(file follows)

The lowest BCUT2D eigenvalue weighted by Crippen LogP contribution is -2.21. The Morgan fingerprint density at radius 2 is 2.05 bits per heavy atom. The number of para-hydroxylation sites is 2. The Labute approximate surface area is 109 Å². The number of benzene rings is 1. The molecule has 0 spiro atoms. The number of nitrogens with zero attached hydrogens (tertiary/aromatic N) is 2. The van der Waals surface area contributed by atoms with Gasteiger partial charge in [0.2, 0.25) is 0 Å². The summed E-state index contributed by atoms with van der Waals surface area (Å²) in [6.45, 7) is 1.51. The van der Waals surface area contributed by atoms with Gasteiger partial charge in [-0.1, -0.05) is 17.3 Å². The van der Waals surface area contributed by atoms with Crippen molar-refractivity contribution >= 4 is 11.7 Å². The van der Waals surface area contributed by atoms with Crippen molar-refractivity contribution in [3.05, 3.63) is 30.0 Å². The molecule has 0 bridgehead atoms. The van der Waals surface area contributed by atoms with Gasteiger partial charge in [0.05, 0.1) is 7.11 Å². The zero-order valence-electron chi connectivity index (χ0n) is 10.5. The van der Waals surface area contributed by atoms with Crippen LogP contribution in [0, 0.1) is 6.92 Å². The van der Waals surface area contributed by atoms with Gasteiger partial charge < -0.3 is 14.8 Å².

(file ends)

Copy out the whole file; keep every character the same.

The lowest BCUT2D eigenvalue weighted by Crippen LogP contribution is -2.21. The Morgan fingerprint density at radius 2 is 2.05 bits per heavy atom. The number of para-hydroxylation sites is 2. The Labute approximate surface area is 109 Å². The number of benzene rings is 1. The molecule has 0 spiro atoms. The number of nitrogens with zero attached hydrogens (tertiary/aromatic N) is 2. The van der Waals surface area contributed by atoms with Gasteiger partial charge in [0.2, 0.25) is 0 Å². The summed E-state index contributed by atoms with van der Waals surface area (Å²) in [6.45, 7) is 1.51. The van der Waals surface area contributed by atoms with Gasteiger partial charge in [-0.1, -0.05) is 17.3 Å². The van der Waals surface area contributed by atoms with Crippen molar-refractivity contribution >= 4 is 11.7 Å². The van der Waals surface area contributed by atoms with Crippen molar-refractivity contribution in [3.05, 3.63) is 30.0 Å². The molecule has 0 bridgehead atoms. The van der Waals surface area contributed by atoms with Gasteiger partial charge in [0.05, 0.1) is 7.11 Å². The zero-order valence-electron chi connectivity index (χ0n) is 10.5. The van der Waals surface area contributed by atoms with Crippen LogP contribution in [0, 0.1) is 6.92 Å². The van der Waals surface area contributed by atoms with Gasteiger partial charge < -0.3 is 14.8 Å².